ELHS Football Players and Coaches Are Ready for Football, And Its New Challenges

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East Lansing won, 35-28, over Portage Northern, last year. Last week, a game against Portage Central was canceled due to COVID-19 concerns.

East Lansing High School football players and coaches alike had been hanging onto every bit of news coming down from the top. They’d been waiting, hoping for a chance to continue their season this fall. 

And for senior Teagan Hamilton, the news took on an even greater importance.

When the season had been canceled earlier in the summer, Hamilton felt he lost more than the opportunity to play one last season with his friends.

“It broke my heart,” Hamilton said “because I’ve looked forward to this season my whole life playing football with my friends. I’m looking for an offer from really anywhere. I just don’t want me or my mom to pay for all of my college and I wanna compete and go as far as I can with this.”

After the uncertain offseason, when many players and coaches thought their season had been canceled for good, ELHS football is set to play this fall. There are still challenges, though, as evidenced by the cancellation of East Lansing’s first scheduled game — slated for last Friday against Portage Central — due to COVID-19 concerns.

But despite external issues — and plenty of worry and skepticism present — the program is ready to play. The Trojans home opener is scheduled for this Friday against River Rouge. 

“I have to say with news changing frequently, I’ve been pretty frustrated just because there’s little stability,” said Jorge Contreas, an assistant varsity football coach. “But that’s just the times we’re in. Like in football, you got to adjust to situations and as a staff we’re working to continue to follow the decisions being made… However, this is an experience no one has ever dealt with before so I can understand the skepticism.”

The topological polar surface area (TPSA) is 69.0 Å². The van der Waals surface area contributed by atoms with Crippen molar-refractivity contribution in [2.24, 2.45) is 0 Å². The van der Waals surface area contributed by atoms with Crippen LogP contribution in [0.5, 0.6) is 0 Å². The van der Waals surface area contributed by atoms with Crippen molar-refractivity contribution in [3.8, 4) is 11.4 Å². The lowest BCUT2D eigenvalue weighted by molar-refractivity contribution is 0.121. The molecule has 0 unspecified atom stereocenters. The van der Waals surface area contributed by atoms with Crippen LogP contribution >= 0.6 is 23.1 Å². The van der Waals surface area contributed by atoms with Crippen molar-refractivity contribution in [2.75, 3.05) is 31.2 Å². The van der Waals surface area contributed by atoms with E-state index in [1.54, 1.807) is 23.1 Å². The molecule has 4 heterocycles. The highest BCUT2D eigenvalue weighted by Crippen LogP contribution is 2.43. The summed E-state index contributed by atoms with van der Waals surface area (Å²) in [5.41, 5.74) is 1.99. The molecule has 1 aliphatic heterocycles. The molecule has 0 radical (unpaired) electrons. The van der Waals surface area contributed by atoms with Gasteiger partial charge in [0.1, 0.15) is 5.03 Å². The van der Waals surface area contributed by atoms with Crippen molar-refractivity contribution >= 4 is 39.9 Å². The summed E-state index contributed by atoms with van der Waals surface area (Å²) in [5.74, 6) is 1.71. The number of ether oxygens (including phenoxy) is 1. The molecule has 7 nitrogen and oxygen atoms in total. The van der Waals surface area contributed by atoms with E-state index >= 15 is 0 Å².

The team trained and weight lifted according to health guidelines since June, believing there was going to be a season, as long as they followed the rules. 

“The distancing, in-and-of-itself, was probably a little easier to do at that point,” Head Coach Bill Feraco said of the summer workouts. 

But on August 14, the Michigan High School Athletic Association decided to postpone the season until Spring 2021 due to the COVID-19 pandemic. Then, on September 3rd, the MHSAA reinstated the fall football season following Governor Gretchen Whitmer’s signing of Executive Order 176. 

One condition of the reinstated season is that during practice and games, everyone — including players — is required to wear face masks on and off the field. This rule differs from mask requirements in college football and the NFL, both of which are requiring everyone but players to wear masks.

“The thing that we’re striking towards is that the kids feel very, very comfortable about what is going to be asked of them — to be accomplished, to be achieved — and how to go about doing that,” Feraco said of all the additional details that are unique to this season.

Regardless of circumstances, Evan Sundermann, a junior punter and wide receiver, believes the precautions are working and worth it.

“I think our coaches have done a great job of taking precautions and making sure we’re safe,” Sundermann said. “And I think that is the same for other schools around the state.

“I’ve been missing the feeling of football this fall and I’m super happy that I’ll get to be playing.”

The primary remaining concern for East Lansing’s players and coaches is regarding other programs they’ll encounter. They feel they’ve done what’s necessary to stay safe and that the biggest risk will come from other teams.

“I feel comfortable with us playing,” Contreas said, “because we have been able to maintain a positive atmosphere, and we are very thankful that there has been no exposure to this point. Now, I have to pray that other programs have done the same and continue to do the same.”

Following the Portage Central incident, Contreas’ worries have been validated. Even though the team got past the hump of not playing at all, COVID-19 still has a bumpy road ahead for the Trojans throughout the season.

Yet, like in the summer when their season had been completely canceled, the Trojans remain optimistic they can pull it off.

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